The Courier News from Blytheville, Arkansas on February 3, 1956 · Page 6
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The Courier News from Blytheville, Arkansas · Page 6

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Blytheville, Arkansas
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Friday, February 3, 1956
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Page 6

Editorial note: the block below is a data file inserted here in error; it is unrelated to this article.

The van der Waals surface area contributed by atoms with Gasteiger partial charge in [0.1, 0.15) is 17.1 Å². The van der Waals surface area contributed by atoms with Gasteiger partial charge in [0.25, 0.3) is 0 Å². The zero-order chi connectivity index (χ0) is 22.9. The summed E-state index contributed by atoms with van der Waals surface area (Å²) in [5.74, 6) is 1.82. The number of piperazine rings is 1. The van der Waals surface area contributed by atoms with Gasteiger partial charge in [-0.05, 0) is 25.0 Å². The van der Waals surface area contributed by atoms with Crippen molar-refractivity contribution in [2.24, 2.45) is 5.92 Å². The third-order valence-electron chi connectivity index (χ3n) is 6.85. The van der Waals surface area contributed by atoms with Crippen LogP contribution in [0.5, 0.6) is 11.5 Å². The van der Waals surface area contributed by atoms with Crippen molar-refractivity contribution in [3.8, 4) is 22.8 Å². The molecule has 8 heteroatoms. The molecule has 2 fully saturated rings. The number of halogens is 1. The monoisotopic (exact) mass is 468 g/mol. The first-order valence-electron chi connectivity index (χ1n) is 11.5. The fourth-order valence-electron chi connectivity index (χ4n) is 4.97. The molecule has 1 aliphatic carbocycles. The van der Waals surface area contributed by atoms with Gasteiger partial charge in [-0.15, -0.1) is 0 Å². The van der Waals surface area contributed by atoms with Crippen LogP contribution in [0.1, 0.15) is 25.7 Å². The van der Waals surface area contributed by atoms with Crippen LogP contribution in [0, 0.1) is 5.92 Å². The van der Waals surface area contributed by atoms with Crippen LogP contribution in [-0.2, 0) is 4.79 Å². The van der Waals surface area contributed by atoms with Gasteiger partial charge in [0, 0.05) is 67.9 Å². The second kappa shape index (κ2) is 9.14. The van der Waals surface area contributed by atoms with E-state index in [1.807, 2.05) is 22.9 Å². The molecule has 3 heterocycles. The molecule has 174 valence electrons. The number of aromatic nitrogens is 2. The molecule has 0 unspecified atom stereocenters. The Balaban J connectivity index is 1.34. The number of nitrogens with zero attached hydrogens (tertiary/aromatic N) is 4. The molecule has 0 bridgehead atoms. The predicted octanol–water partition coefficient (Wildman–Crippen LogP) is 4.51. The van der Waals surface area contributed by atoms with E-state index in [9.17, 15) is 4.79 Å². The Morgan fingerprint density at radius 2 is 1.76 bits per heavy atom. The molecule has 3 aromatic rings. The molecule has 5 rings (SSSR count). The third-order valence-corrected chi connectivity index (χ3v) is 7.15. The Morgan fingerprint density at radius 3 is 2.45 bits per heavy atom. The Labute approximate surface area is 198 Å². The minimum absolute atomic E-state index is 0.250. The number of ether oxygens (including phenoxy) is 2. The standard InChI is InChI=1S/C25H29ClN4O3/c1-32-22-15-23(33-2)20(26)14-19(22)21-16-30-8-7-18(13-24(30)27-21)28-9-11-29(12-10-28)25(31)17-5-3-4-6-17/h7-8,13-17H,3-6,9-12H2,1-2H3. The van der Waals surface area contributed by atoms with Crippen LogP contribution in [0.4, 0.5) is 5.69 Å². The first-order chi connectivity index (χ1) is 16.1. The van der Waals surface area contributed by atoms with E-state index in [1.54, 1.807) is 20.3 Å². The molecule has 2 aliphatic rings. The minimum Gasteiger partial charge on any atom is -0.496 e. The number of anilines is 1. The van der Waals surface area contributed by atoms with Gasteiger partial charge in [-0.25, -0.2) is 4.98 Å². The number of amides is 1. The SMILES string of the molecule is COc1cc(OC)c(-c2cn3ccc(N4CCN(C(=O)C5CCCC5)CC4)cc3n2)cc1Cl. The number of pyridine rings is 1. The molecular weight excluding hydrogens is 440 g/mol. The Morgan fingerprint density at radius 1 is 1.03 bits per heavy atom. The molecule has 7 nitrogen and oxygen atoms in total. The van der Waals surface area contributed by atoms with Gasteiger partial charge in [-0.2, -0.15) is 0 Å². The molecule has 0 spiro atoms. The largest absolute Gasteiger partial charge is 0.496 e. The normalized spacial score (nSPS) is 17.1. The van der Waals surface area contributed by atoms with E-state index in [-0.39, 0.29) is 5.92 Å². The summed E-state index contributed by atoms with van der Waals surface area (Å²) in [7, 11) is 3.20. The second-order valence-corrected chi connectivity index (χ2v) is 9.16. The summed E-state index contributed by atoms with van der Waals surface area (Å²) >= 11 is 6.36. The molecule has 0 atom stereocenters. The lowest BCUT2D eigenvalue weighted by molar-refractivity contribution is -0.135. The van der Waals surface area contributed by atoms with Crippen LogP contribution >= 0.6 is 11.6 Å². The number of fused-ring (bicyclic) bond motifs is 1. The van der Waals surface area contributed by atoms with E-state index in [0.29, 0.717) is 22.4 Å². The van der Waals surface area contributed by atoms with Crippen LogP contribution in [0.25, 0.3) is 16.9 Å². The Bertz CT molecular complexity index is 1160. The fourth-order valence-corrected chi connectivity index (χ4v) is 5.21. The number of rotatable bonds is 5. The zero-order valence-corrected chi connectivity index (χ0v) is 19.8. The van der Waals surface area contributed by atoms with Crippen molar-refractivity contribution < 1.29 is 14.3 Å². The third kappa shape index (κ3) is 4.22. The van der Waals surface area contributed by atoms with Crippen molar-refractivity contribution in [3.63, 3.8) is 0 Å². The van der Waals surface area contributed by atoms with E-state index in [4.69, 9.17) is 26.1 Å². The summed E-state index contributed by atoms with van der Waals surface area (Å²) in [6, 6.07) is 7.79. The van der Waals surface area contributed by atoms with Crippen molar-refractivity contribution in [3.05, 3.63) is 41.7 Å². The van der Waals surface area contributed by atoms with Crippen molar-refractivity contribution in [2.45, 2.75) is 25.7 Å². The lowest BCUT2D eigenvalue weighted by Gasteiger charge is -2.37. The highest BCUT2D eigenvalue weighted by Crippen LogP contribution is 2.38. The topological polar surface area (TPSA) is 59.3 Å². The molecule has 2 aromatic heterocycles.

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PAGE SIX BLYTHEVILLE (ARK.) COURIER NEWS FRIDAY, FEBRAURAT 8, 1958 CUTS GOOD FIGURE — A skate-gashed right ankle and an attack of polio as a child didn't prevent Tenley Albright of Newton Center. Mass., from winning the Olympic Women's figure skating championship at Cortina, Italy, yesterday. The United States swept individual honors in the event. Tenley Albright Story (EDITOR'S NOTE: The author of the story below. Mirabel V'mson Owen, is Olympic winner Tenlcy Albright's coach.) By MIRABEL VINSON OWEN ,....„ — „ CORTINA D'AMPEZZO. Italy (AP) — Tenley Albright's ped ln one g , oal f ™ m , the " eld Olympic crown thai she wears today is not only a tribute to| RAZORBACK PARKER, whose her talent but to her sheer courage as well. =,-„,•;,,„ =,„•»«. n r 10 ™M« \ Razorbacks Knock Off Chicks, 68-55 ****** ****** Bratcher, Hodges Tally 16 Points Each TEXARKANA — Blytheville High School's Chickasaws were involved in a border incident last night. They came out of it badly damaged, falling to a Texarkana quintet, 68-55, in a game played here at Razorback Gvm. —It was tne siiilli conference loss handed the Chicks so far this season by Big Eight members. Only the Trojans from Hot Springs have been kind to the loop infants as they turned over a pair at Hale}* Field Gym in Blytheville last month. The Razorbacks are riding cozily \Vith a 5-3 slate. Actually it should be 6-2. They defeated Pine Bluff in an overtime period but an official's interpretation awarded the game to the Zebras. This night he reversed, however, in a meeting ol Big Eight officials over the weekend. The Texarkana athletes sprinkled their scores evenly across each quarter to take .last night's win. By quarters, here's the way their steady diet looked: 16, 17, 16,19. Blytheville by contrast: 4, 19. 17, 15. In that red-faced first quarter, no Chick registered a free throw. Center Fred Hodges and Jumping Jimmy Bratcher each flip- easier in the second quarter, coming; up with eight points. His mates made their .best fireworks display in these eight minutes, bul unfortunately for them Texarkana was not impressed and kept pace. Hodges scored 16 times in the gsme although dangerously cramped with ....personal—fouls. He even- i tunlly fouled out. Bratcher match- I ed him, both in points and person- To carry the full weight of a country's expectation of victory in such competition as this is difficult enough. But to triumph with a badly injured leg takes the kind of guts not many people have. Tenley fell and spiked her right leg just below the ankle bone with her left skate two days after the American team arrived here two what only her father, her mother and I could know is the close margin by which she was able to skate at all. If Tenley had not been able to bear paki with unbelievable forti- terday. Foot Heavily Taped By the nature and timing of - the injury, Tenley's leg never really had a chance to get well. Two days after the accident her lather. Dr. Hollis Albright, a' well- known Boston surgeon, arrived here and the next day with her loot heavily taped Tenley was back A"'*"" 1 «*?","—T, ~""~ "I on the ice taking her first strokes. weeks ago. What is not known and * what onlv her father, her mother _.._ , ,, t . , _ . . J . we knew that to get back badly over did her impatience full training she it several days later, practicing for five hours and wearing the heavy for' secret of Tenley's greatness as an Such overexertion in the middle At an early age she found what scoring spree of 19 points led both teams in that category, started the game with a two-pointer. After almost two minutes of activity, Fred Hodges looped in a soft one-hander to bring the Chickasaws neck-and- neck—but not for long. The Razorbacks quickly shook free and boosted themselves to a lead. Parker accounted tor eight of the host team's 16 first- frame points. Score at this stage was 16-4. Fred Hodges found the target the crucial And that, Sports Roundup The One, The Only Bill Veeck MIAMI (AP) — The one and only Bill Veeck was ensconsced, naturally, in the Pres dential Suite, whence could be seen all this city's off-shore islands and an important scgmen of the Atlantic Ocean. The man who introduced dwarfs and Satchel Paige to the America League was chuckling over something he had just read. "This is wonderful. "Ted Williams says he feels very sorry for Larry Doby because Larry has been traded from Cleveland to the Chicago White Sox and from now on will have to play half his games in Comiskey Park. The centerfield background is so bad at Comiskey Park. Ted says. that Doby probably won't hit worth a cent unless they close the whale section off. which you and. I know they're nor going to do." 1 Slugging: Rival Wasn't it possible, we suggested mildly, that the pride of the Boston Red Sox was leveling, that he really did feel sorry that one of his chief slugging rivals would be handicapped? "Look. Veeck said, carefully. "did you ever before hear anything about the Comi.skey Park background beine bad for hitters? Neither did I. and I think I had more than a casual interest in such. things while I was running the ! Cleveland Indians and the St. Louis' Browns. I never heard one of our j players complain about u. "But you know what'H happen now, don't you? I know Doby, because 1 brought him into Uie liigi leagues — the first Negro in the American League, by the way, i He's an intelligent, sensitive fellow. Somebody will vee to it that he hears what Wiilisn:^ said. He'll spend from now until the season starts worrying about that ComLs-i key Park background, and it won't! do him a bit ot good." Veeck, though Mil! a your.,;: man, claims he's all through beint: a baseball magnate. HP says it'a too' wearing to be in a business where' anybody who buys five shares im- : mediately become. 1 - an expert and j 'wnnts to run the ,'oir.t. He'? listed' ns a vice president of the new i Miami International League club j but it mcnns only that he wants to 1 help Sid Salomon, ihe president.; who wn? H loyal associate of his at St, Louis. "I'm having loo much fun running- my much out in New Mexico." Bill say.s "I've pot about 500 head or cattle now and the; place is self supporting. It's a cood • life." i _ i Fights Lost Night «}' THE ASSOCIATED I'RKSS UK Anprlos — Don Jord«n. 13(1. IMS AllBclfa. slopprd Pniltiy D«- Mnrro, 140'j, Brooklyn .5. Fresno. Cnlir — Sul Percn. 160. S*n FrftiuMsro, outpointed Bull MAhtey, 1(11. OnkUnd. 8. PhtiftrtclpMn—.lor Kinvim ,188'.. Phorrilxvlilf. PH.. outpointed Zuck HOMO, 179, 1'lilladclpliin, S. erever fine K oourbc 3ourbon is enjoye the call is / S °,o UBTHTY BROOK Cntucky J THE OLD SUNNT BROOK CO., DIVISION OF NATIONAL DISTIUERS PRODUCTS CORP., LOUISVItlE, KY. KENTUCKY STRAIGHT BOURBON. WHISKEY, 86 PROOF. G. 0. POETZ OIL CO, FUEL OIL u l Sell That Stuff" Phone 2-2089 Visit Our Conoco Service, Ash & Division (Mac) LIFE, < Mole > A&H 'Daniels-Williams InsJ 106 S. S.cond St. PhoDM 3-3548 - 3-2747 g Bljthcvillf, Arkansas <? Js COMPLETE f COVERAGE / FOR AIRMEN*. Osceoia Drops Thrilling Tilt To Wilson JOINER—Despite the bad weath-, er, a nice crowd showed up here f last night at Shawnee High School I as the Missco Junior Basketball! Tournament cleared away its quarter-final games. The last game on the card was a thriller. Osceola's boys dropped the decision to Wilson 37-35. Wilson's Chandler bagged 23 important points and Morse led Osceoia with 14. In the opener, a girls game. Armorel zippered things up with a neat 29-17 win. Sorrells paced the winners with 13 points while Sweet accounted for 11 Victoria tallies. Tiie second girls fray saw Dyess walk over Dell. 36-13. James with 15 was the leading scorer. Wil- tmnks hit 7 for Dell. In the other boys game, Dyess} flattened Keiser, 77-35 as Burlison | fired 24 points. Hunkapiller of Keiser hit 14. Tonight's schedule (semi-finals): 6 o'clock — (Girls) Keiser vs. Miss- co; 7 o'clock — (Boys) Missco vs. Armorel; 8 o'clock — (Girls' Armorel vs. Dyess: 9 o'clock — (Boys) Dyess vs. Wilson. als. Two Texarkana boys also left the game early. The border i-ity squad had their biggest lead of the game, 14 points, at the start of Uie second quarter. The Chicks • had erased six from this bulge until Parker kicked in a two-pointer ;it the sound of the intermission buzzer. Things picked up rather sweetly for Blytheville in the third period. Jones, after 35 seconds of action, cashed in with one from the field. A minute later he and Hodges added two apiece and the Chickasaus were getting up steam. BRATCHER BEGAN to connect. He brought the Tribe easily within reaching distance. Hodges uncorked n beauty and the busy Scoreboard showed 37-36, Texarkana. But moments Jaier, charged with an offnesive foul, Hodges was sent to the penalty box, never to return to action in that game. His friends on the floor hated to see him leave. They quickly feii nine points behind without their big buddy. Akers and Bratcher took over then but Bratcher, before the climax quarter was half gone, bowed to the audience as he was presented a fifth-personal notice, and left the stage, too. The Razorbacks went on to inflate themselves with a closing 13- point advantage. Although Texarkana has a big center, 6-5 Al Murrismi. Bii>huuiJii didn't have too much trouble wiUi rebounds. They swiped their shave but simply couldn't ring up those field goals. the Chicks are scheduled to meet Coach R. C. Kennedy's red- shirts again tonight. Starting time has been pushed back to eight o'clock. Harold Sudbury announced la^t night that another special direct play-by-play would be carried over! KLCN-FM. Pos. fc' F RoyceSmithMoves Into Gloves Finals MEMPHIS — Royce Smith, outstanding Osceoia novice lightweight won his second bout here last night to gain a spot in the finals of the MidSouth Golden Gloves Tournament. He decisioned Jimmy Rineharl of Memphis. T..JVI.V rnpi-n Blvtheville Daniels, 4 Abbott. 2 Hodges, 16 Akers, 9 Jones, Texarkana Parker, 19 Nelson, 8 Morrison, 16 Evers. 2 Whitttngton, 12 Substitutions: Blytheville Bratcher. 16. White. Holt. Slayton. Texarkana McFairin 6, Falkenberry. 4. C'ville Negro to Box in St. Louis CARUTHERSVILLE — Willie Chambers, Camthersville Negro, will participate in the sectional Golden Gloves tournament at St. Louis Monday, it was announced today by the Junior Chamber of Commerce, sponsors of Caruthersville Golden Gloves. * Although Chambers did not fight in last night's finals at Sikeston, he College Basketball By THE ASSOCIATED PRESS Cincinnati 93. St: Johns Bkn 78 Manhattan 82. NYU 10 Wake Forest 84, Virginia 67 Louisville 93, Toledo 64 Miami Fla 77, Xavier Ohio 75 St. Louis 90. Wichita 88 West Texas 100, Arizona State Tempe 93 Panhandle Okla A&M 74, Arizona State Flagstaff 56 US YS. Russia Cordina D'Ampezzo, Itsly (JP) — The United States' surprisingly strong hockey team and Russia, the only two unbeaten teams in the Olympic round-robin tournament, clash today in a game that could decide the championship. Each has a 3-0 record. And Canada, the pre-tournament , favorite, found itself in the pecu- ! liar position if tooting for the Soviet against the U. S,, its friendly southern neighbor. Once - beaten Canada's only won a first round TKO in preliminary action Wednesday. Three other Caruthersville boxers might have been given a chance to go to St. Louis if it were not for working: commitments here. They are Bobby Robinson, Fate Causey and Floyd Owens. Robinson scored a first-round TKO last night. Causey, a Negro, won a decision and Owens, a Negro. won a unanimous decision. Johnny Mithcmn of Caruthersville lost on a TKO. The traveling trophy, won last year by Caruthersville, was awardvjntjt: - ouu it'll miutuii o uuiy i - — - ------------ •""' hope is that the Russians knock 1 ed to the Bernie team. over Uncle Sam's sextet and that " it can whip the Soviets on Saturday whil the U. S. day while Czechoslovakia downs ST. CLAIRSVILLE. Ohio i/P) — Farmer David Dunn of nearby Fhlshnig can "shoot a squirrel with Russia be^T Czechoslovakia I""A, a rif!e from a distance of 15 ° feet " and Canada overwhelmed Ger-j Dunn is 89 years old and has never many 10-0. - I worn glosses. Upset conquerors of Canada by 4-1 the U. S., team showed no signs of letting up Thursday when they walloped Sweden 6-1 while Alive-Eye Dunn heavyweight), Murrell Lee <open| welterweight) and Gordon Frenchj (open flyweight) also moved into the finals. | Billy Ray Smith, University ot Arkansas football player scored a TKO over Tony Carl of Jackson, Miss., in the second round. He's a heavyweight. Semuh <Mo.) entry Buck Wood a middleweight, lost on points to j Ward Sullivan of North Little Rock. Arkfliisans who won a spot in the finals were: Larry Reed, Osceoia, decisioned Don Dcnley, Jackson, Miss., in the open light heavyweight class. Ed Stcbbnis, North Little Rock TKO over Billy -Wallace, Memphis. 1:45, 2nd round, open lightweight. Murrell Lee, Osceoia. decisioned Erskine Fillingim, Jackson, Miss., open welterweight. Ward Sullivan, North iJttle Rock, decisioned Buck Wood, Senath, Mo., middleweight. Rayuiond Butler, North Little Rock, decisioned Ljnian Shoemake, OsceoUij novice featherweight. Jimmy Keatts, North Little Rock decisioned Dave Gass, Jackson. Tenn.. open featherweight. Rovee SinHF; 1 Osceoia, decision- ed Jimmy RInehart, Memphis, novice lightweight. Billy Quick, North Little -Hock, decisioned Nelson Tucker, Memphis, open flyweight. Gordon French, Osceoia, de- cisioncd Manuel Poyadow. Jackson, Miss., open flyweight. Arkansans who losi semifinal matches: .Jimmy Buchanan Osecola, ost by knockout to James Rogers, Tenn., novice heavyweight, :41, 1st. James Ellis, Osreola, lost decision to Al Tate Rogers, Jackson, Tenn.. open middleweight. Jerry Smith, North Little Rock, lost by knockout-to Irving Tucker, Memphis, open bantamweight, :23, 3rd. Bobby Hodge, Osc-cola, lost by knockout to Buddy Mauney, jpen featherweight, 1:47, 1st. Alfred Clements, Caniden, ' lost decision to Dub Koeniz Jackson, Miss., novice bantamweight. In winning the 1920 National League pennant, the Brooklyn Dodgers' longest losing streak was three games. YOU CAN'T STOP THE QUEEN MARy WITH A CLOTHESLINE .. any more than you can keep a tornado from hitting your house. But you con buy insurance — the right kind, in the right amount. We'll b« fllad to advise. NOBLE GILL AGENCY GLENCOE BLDG. Pho. 3-6868 When you say "III wait till spring *.. Just look what you're missing! k doesn't cost a ptnny mor« to own and enjoy this KING-SIZi DODGE CORONET right through th« winter months! 1 Extra monthi at no extra tost! Your big new '56 Dodge Coronet, will carry the same high resale value in the years ahead whether you buy now or wait till Spring. It's model year that determines result value. 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